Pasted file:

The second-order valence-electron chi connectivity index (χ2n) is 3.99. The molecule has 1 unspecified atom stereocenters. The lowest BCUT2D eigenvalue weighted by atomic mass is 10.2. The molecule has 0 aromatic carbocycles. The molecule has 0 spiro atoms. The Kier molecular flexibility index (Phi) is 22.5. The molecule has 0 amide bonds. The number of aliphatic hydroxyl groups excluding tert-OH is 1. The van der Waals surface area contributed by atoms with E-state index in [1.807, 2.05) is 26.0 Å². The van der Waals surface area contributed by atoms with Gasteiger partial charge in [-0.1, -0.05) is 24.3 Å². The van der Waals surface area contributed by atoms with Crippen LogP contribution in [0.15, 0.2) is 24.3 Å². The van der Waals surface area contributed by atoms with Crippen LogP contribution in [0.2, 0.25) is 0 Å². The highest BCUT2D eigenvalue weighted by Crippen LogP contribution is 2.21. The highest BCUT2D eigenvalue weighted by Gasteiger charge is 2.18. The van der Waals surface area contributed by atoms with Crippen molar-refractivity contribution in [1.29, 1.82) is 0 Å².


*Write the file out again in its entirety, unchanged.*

The second-order valence-electron chi connectivity index (χ2n) is 3.99. The molecule has 1 unspecified atom stereocenters. The lowest BCUT2D eigenvalue weighted by atomic mass is 10.2. The molecule has 0 aromatic carbocycles. The molecule has 0 spiro atoms. The Kier molecular flexibility index (Phi) is 22.5. The molecule has 0 amide bonds. The number of aliphatic hydroxyl groups excluding tert-OH is 1. The van der Waals surface area contributed by atoms with E-state index in [1.807, 2.05) is 26.0 Å². The van der Waals surface area contributed by atoms with Gasteiger partial charge in [-0.1, -0.05) is 24.3 Å². The van der Waals surface area contributed by atoms with Crippen LogP contribution in [0.15, 0.2) is 24.3 Å². The van der Waals surface area contributed by atoms with Crippen LogP contribution in [0.2, 0.25) is 0 Å². The highest BCUT2D eigenvalue weighted by Crippen LogP contribution is 2.21. The highest BCUT2D eigenvalue weighted by Gasteiger charge is 2.18. The van der Waals surface area contributed by atoms with Crippen molar-refractivity contribution in [1.29, 1.82) is 0 Å².